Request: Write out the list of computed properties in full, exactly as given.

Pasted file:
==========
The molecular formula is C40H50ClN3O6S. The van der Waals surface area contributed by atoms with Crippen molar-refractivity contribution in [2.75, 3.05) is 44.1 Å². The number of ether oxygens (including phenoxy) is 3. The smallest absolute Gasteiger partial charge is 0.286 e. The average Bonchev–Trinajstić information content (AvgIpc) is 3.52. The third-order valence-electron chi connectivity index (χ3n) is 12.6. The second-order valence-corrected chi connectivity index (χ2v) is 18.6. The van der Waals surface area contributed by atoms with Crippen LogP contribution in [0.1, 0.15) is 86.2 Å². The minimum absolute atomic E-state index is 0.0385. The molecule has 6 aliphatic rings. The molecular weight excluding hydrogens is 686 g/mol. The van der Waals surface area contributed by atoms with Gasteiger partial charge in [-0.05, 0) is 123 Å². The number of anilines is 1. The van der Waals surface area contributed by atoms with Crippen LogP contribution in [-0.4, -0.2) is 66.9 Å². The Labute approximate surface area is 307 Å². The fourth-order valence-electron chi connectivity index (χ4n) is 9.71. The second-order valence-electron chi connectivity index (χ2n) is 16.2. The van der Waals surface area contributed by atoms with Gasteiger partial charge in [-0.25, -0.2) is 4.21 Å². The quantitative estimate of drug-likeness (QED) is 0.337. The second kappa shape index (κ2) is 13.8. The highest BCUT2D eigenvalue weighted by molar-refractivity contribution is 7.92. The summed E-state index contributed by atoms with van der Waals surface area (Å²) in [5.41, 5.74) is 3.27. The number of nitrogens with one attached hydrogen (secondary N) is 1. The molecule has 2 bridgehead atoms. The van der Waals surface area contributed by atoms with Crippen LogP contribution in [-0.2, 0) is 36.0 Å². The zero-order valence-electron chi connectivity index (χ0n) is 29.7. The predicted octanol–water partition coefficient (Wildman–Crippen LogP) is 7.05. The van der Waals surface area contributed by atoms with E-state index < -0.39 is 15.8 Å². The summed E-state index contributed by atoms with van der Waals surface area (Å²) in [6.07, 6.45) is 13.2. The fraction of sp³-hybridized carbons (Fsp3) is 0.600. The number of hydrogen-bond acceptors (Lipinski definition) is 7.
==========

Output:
The molecular formula is C40H50ClN3O6S. The van der Waals surface area contributed by atoms with Crippen molar-refractivity contribution in [2.75, 3.05) is 44.1 Å². The number of ether oxygens (including phenoxy) is 3. The smallest absolute Gasteiger partial charge is 0.286 e. The average Bonchev–Trinajstić information content (AvgIpc) is 3.52. The third-order valence-electron chi connectivity index (χ3n) is 12.6. The second-order valence-corrected chi connectivity index (χ2v) is 18.6. The van der Waals surface area contributed by atoms with Crippen LogP contribution in [0.1, 0.15) is 86.2 Å². The minimum absolute atomic E-state index is 0.0385. The molecule has 6 aliphatic rings. The molecular weight excluding hydrogens is 686 g/mol. The van der Waals surface area contributed by atoms with Gasteiger partial charge in [-0.05, 0) is 123 Å². The number of anilines is 1. The van der Waals surface area contributed by atoms with Crippen LogP contribution in [-0.4, -0.2) is 66.9 Å². The Labute approximate surface area is 307 Å². The fourth-order valence-electron chi connectivity index (χ4n) is 9.71. The second-order valence-electron chi connectivity index (χ2n) is 16.2. The van der Waals surface area contributed by atoms with Gasteiger partial charge in [-0.25, -0.2) is 4.21 Å². The quantitative estimate of drug-likeness (QED) is 0.337. The second kappa shape index (κ2) is 13.8. The highest BCUT2D eigenvalue weighted by molar-refractivity contribution is 7.92. The summed E-state index contributed by atoms with van der Waals surface area (Å²) in [5.41, 5.74) is 3.27. The number of nitrogens with one attached hydrogen (secondary N) is 1. The molecule has 2 bridgehead atoms. The van der Waals surface area contributed by atoms with Crippen LogP contribution in [-0.2, 0) is 36.0 Å². The zero-order valence-electron chi connectivity index (χ0n) is 29.7. The predicted octanol–water partition coefficient (Wildman–Crippen LogP) is 7.05. The van der Waals surface area contributed by atoms with E-state index < -0.39 is 15.8 Å². The summed E-state index contributed by atoms with van der Waals surface area (Å²) in [6.07, 6.45) is 13.2. The fraction of sp³-hybridized carbons (Fsp3) is 0.600. The number of hydrogen-bond acceptors (Lipinski definition) is 7.